Whether you’re saving toward a pension, due to retire soon, or well into retirement, you’ll be thinking about the size of your pot and the amount of income you can take. But be sure to think about the amount of tax you are paying too.
Understanding your thresholds and allowances – or having an adviser that understands them – can have a significant impact on the size of your tax liability, no matter what stage of life you are at.
1. The Personal Allowance
You can receive a certain level of income without having to pay income tax. This amount is your basic Personal Allowance and for the 2020/21 tax year, it stands at £12,500.
All your income – from employment, or your pension if you are retired – counts towards this allowance. Other investments you hold count too, as well as the State Pension once you become eligible.
You will likely exceed your allowance each year but it’s a good starting point for thinking about the tax you pay. You might be able to lessen the amount of tax due by staggering income over a tax year or delaying a payment or withdrawal until your allowance resets.
2. Pensions are tax-efficient
If you haven’t retired yet, be sure to make the most of your pension’s tax-efficiencies by topping it up if you can afford to. Depending on your level of earnings you might be able to contribute as much as £40,000 into your pension fund in a given tax year and receive tax relief.
When you reach your retirement, you’ll usually be able to take up to 25% of your Defined Contribution (DC) pension as tax-free cash. You can take this as a one-off lump sum or spread it out throughout retirement.
It’s important to think carefully about how and when you access your pension for the first time, and when you opt to take income from it.
We can help you put together a retirement plan that allows you to live your desired lifestyle throughout retirement, without risking running out of money, or leaving too much behind.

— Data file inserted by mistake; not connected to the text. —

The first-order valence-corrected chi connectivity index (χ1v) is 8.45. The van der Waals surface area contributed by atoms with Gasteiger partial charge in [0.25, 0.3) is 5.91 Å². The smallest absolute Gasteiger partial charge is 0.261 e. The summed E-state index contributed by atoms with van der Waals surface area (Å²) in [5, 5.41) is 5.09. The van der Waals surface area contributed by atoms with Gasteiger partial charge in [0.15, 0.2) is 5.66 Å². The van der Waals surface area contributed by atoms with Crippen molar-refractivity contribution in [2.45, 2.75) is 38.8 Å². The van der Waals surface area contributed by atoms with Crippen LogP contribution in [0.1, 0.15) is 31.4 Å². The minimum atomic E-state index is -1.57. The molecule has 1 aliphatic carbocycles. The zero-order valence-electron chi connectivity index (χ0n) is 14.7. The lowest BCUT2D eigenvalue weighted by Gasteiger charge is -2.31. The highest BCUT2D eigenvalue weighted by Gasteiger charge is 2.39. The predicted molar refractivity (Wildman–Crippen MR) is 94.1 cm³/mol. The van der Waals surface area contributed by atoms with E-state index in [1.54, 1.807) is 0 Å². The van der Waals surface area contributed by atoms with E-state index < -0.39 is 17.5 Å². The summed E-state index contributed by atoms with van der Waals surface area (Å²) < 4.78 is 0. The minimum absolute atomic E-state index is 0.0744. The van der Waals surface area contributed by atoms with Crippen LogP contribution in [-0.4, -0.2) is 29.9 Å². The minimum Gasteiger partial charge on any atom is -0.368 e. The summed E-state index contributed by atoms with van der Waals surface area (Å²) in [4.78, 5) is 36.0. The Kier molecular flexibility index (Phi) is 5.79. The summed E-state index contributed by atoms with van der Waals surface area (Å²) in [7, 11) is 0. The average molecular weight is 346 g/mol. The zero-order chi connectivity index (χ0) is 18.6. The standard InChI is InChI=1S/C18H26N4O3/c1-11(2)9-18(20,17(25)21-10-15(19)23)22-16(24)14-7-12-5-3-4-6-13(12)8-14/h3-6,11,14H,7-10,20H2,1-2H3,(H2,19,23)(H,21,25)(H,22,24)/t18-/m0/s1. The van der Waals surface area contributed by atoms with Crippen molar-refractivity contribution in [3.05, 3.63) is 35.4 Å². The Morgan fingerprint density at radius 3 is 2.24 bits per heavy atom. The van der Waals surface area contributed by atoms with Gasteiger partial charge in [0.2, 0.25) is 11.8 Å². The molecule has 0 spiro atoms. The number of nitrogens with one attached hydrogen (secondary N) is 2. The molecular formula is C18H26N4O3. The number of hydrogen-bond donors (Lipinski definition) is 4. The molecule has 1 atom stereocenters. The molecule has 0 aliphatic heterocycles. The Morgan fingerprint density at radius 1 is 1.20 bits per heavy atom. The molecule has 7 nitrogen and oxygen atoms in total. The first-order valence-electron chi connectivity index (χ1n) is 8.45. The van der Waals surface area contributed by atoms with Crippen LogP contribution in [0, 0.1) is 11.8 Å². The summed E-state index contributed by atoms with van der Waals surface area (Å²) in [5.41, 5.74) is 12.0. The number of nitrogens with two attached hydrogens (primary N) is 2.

3. ISAs are tax-efficient too
If you’ve not yet retired, you might look to ISAs as a tax-efficient way to save. You can invest £20,000 into an ISA during the 2020/21 tax year and use the invested amount to supplement your income in retirement.
Any interest you earn in a Cash ISA is tax-free, and gains on investments in a Stocks and Shares ISA are free of both Income Tax and Capital Gains Tax (CGT).
4. Use gifting to lower the Inheritance Tax payable
Managing your estate can be complex. You’ll want to be free to live the lifestyle you choose in retirement while leaving enough to pass on to the next generation, without lumbering them with a large Inheritance Tax (IHT) bill.
- Exempted gifts
Gifts you make to your spouse during your lifetime are usually exempt.
You can also give small gifts (up to £250) throughout the tax year. These exempted gifts could include birthday or Christmas presents.
- Annual Exemption
The HMRC Annual Exemption allows you to gift up to £3,000 a year tax-free.
This exemption can be carried forward for one year and applies per individual. That means a couple can gift £6,000 a year, or £12,000 if neither of you used your Annual Exemption last year.
Making full use of this exemption could significantly lower your IHT liability over time.
- Normal expenditure out of income
If you want to make regular gifts, you can use the normal expenditure out of income exemption.
For this exemption to apply, you must be able to show that the gift you make is part of your normal expenditure, that it was made out of income, and that making the gift hasn’t prevented you from maintaining your normal standard of living.
Using gifting rules wisely can help you lower the value of your estate while passing on a living inheritance to loved ones, tax-free.
5. Consider donating to charity
Another way to lower the value of your estate for IHT purposes is to gift money to charity.
You can support a cause you care about while enjoying the tax benefits, and the peace of mind that you’ve lowered the IHT liability you leave behind.
You can leave a percentage of your estate, a set amount, or even particular items, as long as those items are specified in your will.
As well as benefiting a cause that means a lot to you, and lowering the taxable value of your estate, it can also reduce the rate of IHT payable. Donate more than 10% of your estate’s net value to a charity and you could see the rate of IHT payable reduce from 40% to 36%.
Get in touch
If you’d like help managing the tax you pay, get in touch. Please email email@example.com or call 0115 933 8433.
The Financial Conduct Authority does not regulate estate planning, tax planning or will writing. Levels, bases of and reliefs from taxation may be subject to change and their value depends on the individual circumstances of the investor.